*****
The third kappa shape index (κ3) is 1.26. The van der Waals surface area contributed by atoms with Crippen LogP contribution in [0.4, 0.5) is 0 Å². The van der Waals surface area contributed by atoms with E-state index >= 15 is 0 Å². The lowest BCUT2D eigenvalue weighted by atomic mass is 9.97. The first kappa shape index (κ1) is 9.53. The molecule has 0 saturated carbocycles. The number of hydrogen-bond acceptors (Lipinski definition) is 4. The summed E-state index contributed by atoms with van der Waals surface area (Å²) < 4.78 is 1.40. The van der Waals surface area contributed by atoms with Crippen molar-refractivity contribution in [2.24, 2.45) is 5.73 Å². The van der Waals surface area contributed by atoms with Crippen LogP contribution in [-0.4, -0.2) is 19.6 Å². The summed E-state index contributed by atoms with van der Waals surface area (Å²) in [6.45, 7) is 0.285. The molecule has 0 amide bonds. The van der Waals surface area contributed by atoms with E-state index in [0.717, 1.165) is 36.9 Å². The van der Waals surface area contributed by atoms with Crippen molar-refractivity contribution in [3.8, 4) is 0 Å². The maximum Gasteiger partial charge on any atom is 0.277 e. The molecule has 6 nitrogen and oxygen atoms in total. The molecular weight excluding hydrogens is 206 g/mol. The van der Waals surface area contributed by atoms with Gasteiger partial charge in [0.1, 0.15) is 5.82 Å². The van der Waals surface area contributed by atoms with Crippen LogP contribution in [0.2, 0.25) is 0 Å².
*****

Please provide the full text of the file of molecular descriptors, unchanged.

The third kappa shape index (κ3) is 1.26. The van der Waals surface area contributed by atoms with Crippen LogP contribution in [0.4, 0.5) is 0 Å². The van der Waals surface area contributed by atoms with E-state index >= 15 is 0 Å². The lowest BCUT2D eigenvalue weighted by atomic mass is 9.97. The first kappa shape index (κ1) is 9.53. The molecule has 0 saturated carbocycles. The number of hydrogen-bond acceptors (Lipinski definition) is 4. The summed E-state index contributed by atoms with van der Waals surface area (Å²) < 4.78 is 1.40. The van der Waals surface area contributed by atoms with Crippen molar-refractivity contribution in [2.24, 2.45) is 5.73 Å². The van der Waals surface area contributed by atoms with Crippen LogP contribution in [-0.4, -0.2) is 19.6 Å². The summed E-state index contributed by atoms with van der Waals surface area (Å²) in [6.45, 7) is 0.285. The molecule has 0 amide bonds. The van der Waals surface area contributed by atoms with E-state index in [0.717, 1.165) is 36.9 Å². The van der Waals surface area contributed by atoms with Crippen molar-refractivity contribution in [3.8, 4) is 0 Å². The maximum Gasteiger partial charge on any atom is 0.277 e. The molecule has 6 nitrogen and oxygen atoms in total. The molecular weight excluding hydrogens is 206 g/mol. The van der Waals surface area contributed by atoms with Gasteiger partial charge in [0.1, 0.15) is 5.82 Å². The van der Waals surface area contributed by atoms with Crippen LogP contribution in [0.2, 0.25) is 0 Å².